Tuesday, 2 February 2016

The Road - Slow TV - Y Ffordd

You never know what you could film with Slow TV
Telford's Historic A5 -The Road - North Wales Slow TV 
A5 Hanesyddol Telford - Y Ffordd - Gogledd Cymru Teledu Araf

In 2014 I produced a research film for making Slow TV; to watch the videos, follow this link. See below for more information about the road and the production.


The A5 into North Wales, constructed under engineer Thomas Telford’s planning, direction and ingenuity opened up the area in a way which had never been done before. Prior to this revolution the road to Holyhead from England and the ferry to Ireland was hazardous, circuitous and something really only for the hardy, determined traveller.

Formerly, the principal route was to Chester then west loosely following the North Welsh coast, with boat crossings of the River Conwy and Menai Strait - both perilous and at the mercy of sometimes questionable operators. 

Getting around the headland at Penmaenmawr was left to judging the tide or an inland way - the Sychnant Pass - from Conwy to Dwygyfylchi, which wasn’t for everyones’ nerves.

Take it Slow - 'Araf' in Wales
Telford’s strategic revision of the route from the Midlands linking Llangollen to Betws y Coed to Bangor, the creation of the Menai Suspension Bridge, and the onward route to Holyhead for connection with Ireland, remain unsurpassed in terms of breath-taking scale. 

At the instigation of the Holyhead Road Commission in 1815, Telford instructed three of his team to survey the entirety of the route from London to Holyhead, with the addition of the road from Chester to Bangor since the mail from Liverpool and Manchester took this route to join the journey to Holyhead. Starting in September 1815, the team completed their appraisal in March 1817. 

The single most dramatic piece of the work was that which completed the route in 1826 - The Menai Bridge from North Wales’ mainland to Anglesey. On the 30th January 1826 the bridge opened, to celebrations far and wide; flags were even flown from the Pyramids in Egypt, and a decent meal with plenty of good ale was brought in to mark the occasion for all those who had worked on the project.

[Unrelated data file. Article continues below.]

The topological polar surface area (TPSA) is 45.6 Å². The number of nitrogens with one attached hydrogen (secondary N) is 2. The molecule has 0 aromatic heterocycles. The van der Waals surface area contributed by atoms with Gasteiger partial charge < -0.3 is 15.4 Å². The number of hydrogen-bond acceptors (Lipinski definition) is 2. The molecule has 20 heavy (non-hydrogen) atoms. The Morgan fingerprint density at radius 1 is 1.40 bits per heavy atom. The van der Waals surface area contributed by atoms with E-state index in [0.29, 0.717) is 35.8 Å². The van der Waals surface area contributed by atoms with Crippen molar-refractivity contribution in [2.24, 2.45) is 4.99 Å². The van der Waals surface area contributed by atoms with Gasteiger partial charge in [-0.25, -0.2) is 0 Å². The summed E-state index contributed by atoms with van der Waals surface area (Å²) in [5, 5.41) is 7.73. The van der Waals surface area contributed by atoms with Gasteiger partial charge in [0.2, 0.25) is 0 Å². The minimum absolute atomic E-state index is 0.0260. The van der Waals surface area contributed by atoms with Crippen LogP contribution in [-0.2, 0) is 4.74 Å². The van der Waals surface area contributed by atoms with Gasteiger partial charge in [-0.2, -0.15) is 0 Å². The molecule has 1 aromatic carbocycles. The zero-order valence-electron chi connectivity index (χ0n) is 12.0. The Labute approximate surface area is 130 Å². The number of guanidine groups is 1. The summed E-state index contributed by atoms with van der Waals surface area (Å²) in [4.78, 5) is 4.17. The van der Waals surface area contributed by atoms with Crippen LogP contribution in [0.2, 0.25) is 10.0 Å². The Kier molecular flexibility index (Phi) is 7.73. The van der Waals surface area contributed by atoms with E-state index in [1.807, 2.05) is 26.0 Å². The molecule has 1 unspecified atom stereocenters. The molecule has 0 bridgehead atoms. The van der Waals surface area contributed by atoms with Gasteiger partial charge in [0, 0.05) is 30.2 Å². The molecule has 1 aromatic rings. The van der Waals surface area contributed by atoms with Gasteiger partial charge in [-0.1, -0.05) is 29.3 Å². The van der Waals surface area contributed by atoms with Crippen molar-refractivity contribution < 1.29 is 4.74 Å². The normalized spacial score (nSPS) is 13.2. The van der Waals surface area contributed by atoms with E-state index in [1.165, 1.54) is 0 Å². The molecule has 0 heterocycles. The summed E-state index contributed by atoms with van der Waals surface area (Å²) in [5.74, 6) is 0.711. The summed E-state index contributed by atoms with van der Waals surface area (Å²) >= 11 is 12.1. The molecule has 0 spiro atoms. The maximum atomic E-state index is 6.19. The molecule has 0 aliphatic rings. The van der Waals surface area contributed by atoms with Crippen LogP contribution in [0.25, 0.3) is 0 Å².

It had taken nearly 50 years from initial discussions and arguments in the 1780s for the bridge to be realised. Robin Ddu, a sixteenth century poet, had spoken prophetically of the the Menai Strait being bridged in the future. Certainly the bridging most have been something that had crossed people’s minds for millennia beforehand, in times when all that was lacking was the technology to literally bridge the expanse.

Travelling the old way - Stage Coach at Tyn y Coed
The wider aspect of the road from Shrewsbury was similarly auspicious  in its endeavours. The Welsh side of the project was “not so much a matter of road improvement as of road making”. 

What is seen in the clips represents a total transformation of getting through North Wales. What can now be done in 150 minutes via motorised transport would have been several days of hard journeying - even after Telford and before the advent of the internal combustion engine it was a considerable effort. So, split up into bitesize chunks, is the section of the A5 from England into and through North Wales.


Filmed early one August morning in 2014, this film represents a couple important factors. It was practical production research into making a Slow TV recording - what things had to be done to make it actually happen? It was conceptual research in framing the idea of what a Slow TV project could be - what might work and how does one relate the concept from recording to the viewer? 

This had started out as possibly the main project but was put on the backburner when it became clear my major film was to be about Slow TV, not Slow TV itself. A production trip to Oslo and Bergen was about 10 days away when I filmed this, but I’d invested several weeks in planning a route, making practical arrangements and obsessive thinking it needed to happen.

Production problems - failed clutch and recovery home
Like any production, there were difficulties. The filming of the Llangollen to A55 stretch was set to happen a couple weeks earlier but the clutch on the car went before we even got anywhere near Wales, scuppering not only filming but a family holiday as we needed recovery home to repair the car.

I’d borrowed three go-pro cameras and mounted my Sony Xperia Z smartphone on a small gorillapod on the dashboard. The film footage from the phone is nearly always questionable. It hunts for its focus point nearly all the time when moving, resulting in footage which is impossible to watch. 

The go-pros had battery issues and despite thorough checks, not all the batteries charged properly the night before. This meant that by the time the journey was about 4/5 done there was only power left in one, so for almost all of Anglesey I only have the rear camera available.

Checking the Go-Pro - Menai Bridge and Strait to rear
Planning the filming had to accommodate other trips, family arrangements and renting a vehicle as our own still awaited clutch repair. Having rented a car the windscreen of the rental vehicle got a chip before filming meaning the intended angle of filming couldn’t be used. The filming took place on the best available day but what I hadn’t found out during planning was that this was also the day of the Anglesey Show and the route went right past the showground entrance. Thankfully I’d still left very early and had minimal traffic delay but nevertheless still got caught in enough traffic to lessen the flow of the journey.

So, I learned a lot of lessons for making Slow TV from producing this research film - I’m not posting those lessons here - but you’re welcome to watch and make notes. Suffice to say there are things to be improved, which is the whole idea of production research.

Slow Television - The Slow TV Blog

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